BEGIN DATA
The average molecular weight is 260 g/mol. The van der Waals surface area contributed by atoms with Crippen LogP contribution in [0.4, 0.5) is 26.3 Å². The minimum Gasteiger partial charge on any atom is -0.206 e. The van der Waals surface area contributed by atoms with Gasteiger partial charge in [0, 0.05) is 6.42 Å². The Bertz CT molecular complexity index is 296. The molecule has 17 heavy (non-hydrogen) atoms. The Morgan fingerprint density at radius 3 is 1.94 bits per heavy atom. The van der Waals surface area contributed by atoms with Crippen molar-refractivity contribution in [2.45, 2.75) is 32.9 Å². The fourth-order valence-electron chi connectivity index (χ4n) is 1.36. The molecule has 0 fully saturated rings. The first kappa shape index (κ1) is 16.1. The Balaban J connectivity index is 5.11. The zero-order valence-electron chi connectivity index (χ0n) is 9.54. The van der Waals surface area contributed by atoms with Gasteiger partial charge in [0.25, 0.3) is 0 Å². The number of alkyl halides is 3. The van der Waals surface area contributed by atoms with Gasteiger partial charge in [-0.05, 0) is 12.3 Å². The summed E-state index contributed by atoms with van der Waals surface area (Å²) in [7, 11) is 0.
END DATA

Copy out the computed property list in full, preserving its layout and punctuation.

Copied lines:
The average molecular weight is 260 g/mol. The van der Waals surface area contributed by atoms with Crippen LogP contribution in [0.4, 0.5) is 26.3 Å². The minimum Gasteiger partial charge on any atom is -0.206 e. The van der Waals surface area contributed by atoms with Gasteiger partial charge in [0, 0.05) is 6.42 Å². The Bertz CT molecular complexity index is 296. The molecule has 17 heavy (non-hydrogen) atoms. The Morgan fingerprint density at radius 3 is 1.94 bits per heavy atom. The van der Waals surface area contributed by atoms with Crippen molar-refractivity contribution in [2.45, 2.75) is 32.9 Å². The fourth-order valence-electron chi connectivity index (χ4n) is 1.36. The molecule has 0 fully saturated rings. The first kappa shape index (κ1) is 16.1. The Balaban J connectivity index is 5.11. The zero-order valence-electron chi connectivity index (χ0n) is 9.54. The van der Waals surface area contributed by atoms with Gasteiger partial charge in [0.25, 0.3) is 0 Å². The number of alkyl halides is 3. The van der Waals surface area contributed by atoms with Gasteiger partial charge in [-0.05, 0) is 12.3 Å². The summed E-state index contributed by atoms with van der Waals surface area (Å²) in [7, 11) is 0.